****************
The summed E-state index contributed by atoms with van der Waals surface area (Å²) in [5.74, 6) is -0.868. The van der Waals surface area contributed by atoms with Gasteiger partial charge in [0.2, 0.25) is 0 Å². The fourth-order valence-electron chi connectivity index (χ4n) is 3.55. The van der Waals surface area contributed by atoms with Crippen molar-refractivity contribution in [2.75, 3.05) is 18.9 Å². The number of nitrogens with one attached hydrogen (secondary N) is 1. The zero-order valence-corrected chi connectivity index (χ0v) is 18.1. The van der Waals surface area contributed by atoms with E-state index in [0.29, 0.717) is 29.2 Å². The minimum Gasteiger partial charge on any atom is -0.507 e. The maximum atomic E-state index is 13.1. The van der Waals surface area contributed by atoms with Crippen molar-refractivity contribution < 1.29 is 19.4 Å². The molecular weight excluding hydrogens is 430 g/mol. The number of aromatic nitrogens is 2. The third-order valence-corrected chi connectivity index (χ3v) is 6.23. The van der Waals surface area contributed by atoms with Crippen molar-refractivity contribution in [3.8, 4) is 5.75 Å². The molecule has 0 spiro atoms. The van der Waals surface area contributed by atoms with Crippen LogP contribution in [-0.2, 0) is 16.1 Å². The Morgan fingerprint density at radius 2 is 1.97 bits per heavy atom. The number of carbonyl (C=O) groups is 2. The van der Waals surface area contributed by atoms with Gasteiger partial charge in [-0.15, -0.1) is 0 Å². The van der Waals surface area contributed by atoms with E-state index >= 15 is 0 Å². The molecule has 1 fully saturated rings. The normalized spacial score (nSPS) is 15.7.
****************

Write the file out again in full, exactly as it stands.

The summed E-state index contributed by atoms with van der Waals surface area (Å²) in [5.74, 6) is -0.868. The van der Waals surface area contributed by atoms with Gasteiger partial charge in [0.2, 0.25) is 0 Å². The fourth-order valence-electron chi connectivity index (χ4n) is 3.55. The van der Waals surface area contributed by atoms with Crippen molar-refractivity contribution in [2.75, 3.05) is 18.9 Å². The number of nitrogens with one attached hydrogen (secondary N) is 1. The zero-order valence-corrected chi connectivity index (χ0v) is 18.1. The van der Waals surface area contributed by atoms with E-state index in [0.29, 0.717) is 29.2 Å². The minimum Gasteiger partial charge on any atom is -0.507 e. The maximum atomic E-state index is 13.1. The van der Waals surface area contributed by atoms with Crippen molar-refractivity contribution < 1.29 is 19.4 Å². The molecular weight excluding hydrogens is 430 g/mol. The number of aromatic nitrogens is 2. The third-order valence-corrected chi connectivity index (χ3v) is 6.23. The van der Waals surface area contributed by atoms with Crippen molar-refractivity contribution in [3.8, 4) is 5.75 Å². The molecule has 0 spiro atoms. The van der Waals surface area contributed by atoms with Crippen LogP contribution in [-0.2, 0) is 16.1 Å². The Morgan fingerprint density at radius 2 is 1.97 bits per heavy atom. The number of carbonyl (C=O) groups is 2. The van der Waals surface area contributed by atoms with Gasteiger partial charge in [-0.15, -0.1) is 0 Å². The van der Waals surface area contributed by atoms with E-state index >= 15 is 0 Å². The molecule has 1 fully saturated rings. The normalized spacial score (nSPS) is 15.7.